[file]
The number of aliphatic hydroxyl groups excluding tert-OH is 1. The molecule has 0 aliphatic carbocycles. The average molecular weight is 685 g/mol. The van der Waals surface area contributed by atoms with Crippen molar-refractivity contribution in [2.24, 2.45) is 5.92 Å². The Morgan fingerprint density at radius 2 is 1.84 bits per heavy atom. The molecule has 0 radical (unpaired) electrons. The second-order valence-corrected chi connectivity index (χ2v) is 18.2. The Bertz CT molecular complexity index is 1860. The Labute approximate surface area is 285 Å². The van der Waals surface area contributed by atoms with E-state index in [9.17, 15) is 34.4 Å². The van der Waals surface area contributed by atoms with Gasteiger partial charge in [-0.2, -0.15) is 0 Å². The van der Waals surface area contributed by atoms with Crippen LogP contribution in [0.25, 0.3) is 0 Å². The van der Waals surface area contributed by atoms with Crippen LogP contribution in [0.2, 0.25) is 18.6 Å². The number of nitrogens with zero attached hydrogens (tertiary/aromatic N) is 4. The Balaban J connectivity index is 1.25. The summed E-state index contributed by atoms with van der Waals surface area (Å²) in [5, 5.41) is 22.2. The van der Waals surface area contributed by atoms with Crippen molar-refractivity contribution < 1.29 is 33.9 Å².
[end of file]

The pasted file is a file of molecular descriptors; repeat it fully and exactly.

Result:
The number of aliphatic hydroxyl groups excluding tert-OH is 1. The molecule has 0 aliphatic carbocycles. The average molecular weight is 685 g/mol. The van der Waals surface area contributed by atoms with Crippen molar-refractivity contribution in [2.24, 2.45) is 5.92 Å². The Morgan fingerprint density at radius 2 is 1.84 bits per heavy atom. The molecule has 0 radical (unpaired) electrons. The second-order valence-corrected chi connectivity index (χ2v) is 18.2. The Bertz CT molecular complexity index is 1860. The Labute approximate surface area is 285 Å². The van der Waals surface area contributed by atoms with E-state index in [9.17, 15) is 34.4 Å². The van der Waals surface area contributed by atoms with Gasteiger partial charge in [-0.2, -0.15) is 0 Å². The van der Waals surface area contributed by atoms with Crippen LogP contribution in [0.25, 0.3) is 0 Å². The van der Waals surface area contributed by atoms with Crippen LogP contribution in [0.2, 0.25) is 18.6 Å². The number of nitrogens with zero attached hydrogens (tertiary/aromatic N) is 4. The Balaban J connectivity index is 1.25. The summed E-state index contributed by atoms with van der Waals surface area (Å²) in [5, 5.41) is 22.2. The van der Waals surface area contributed by atoms with Crippen molar-refractivity contribution < 1.29 is 33.9 Å².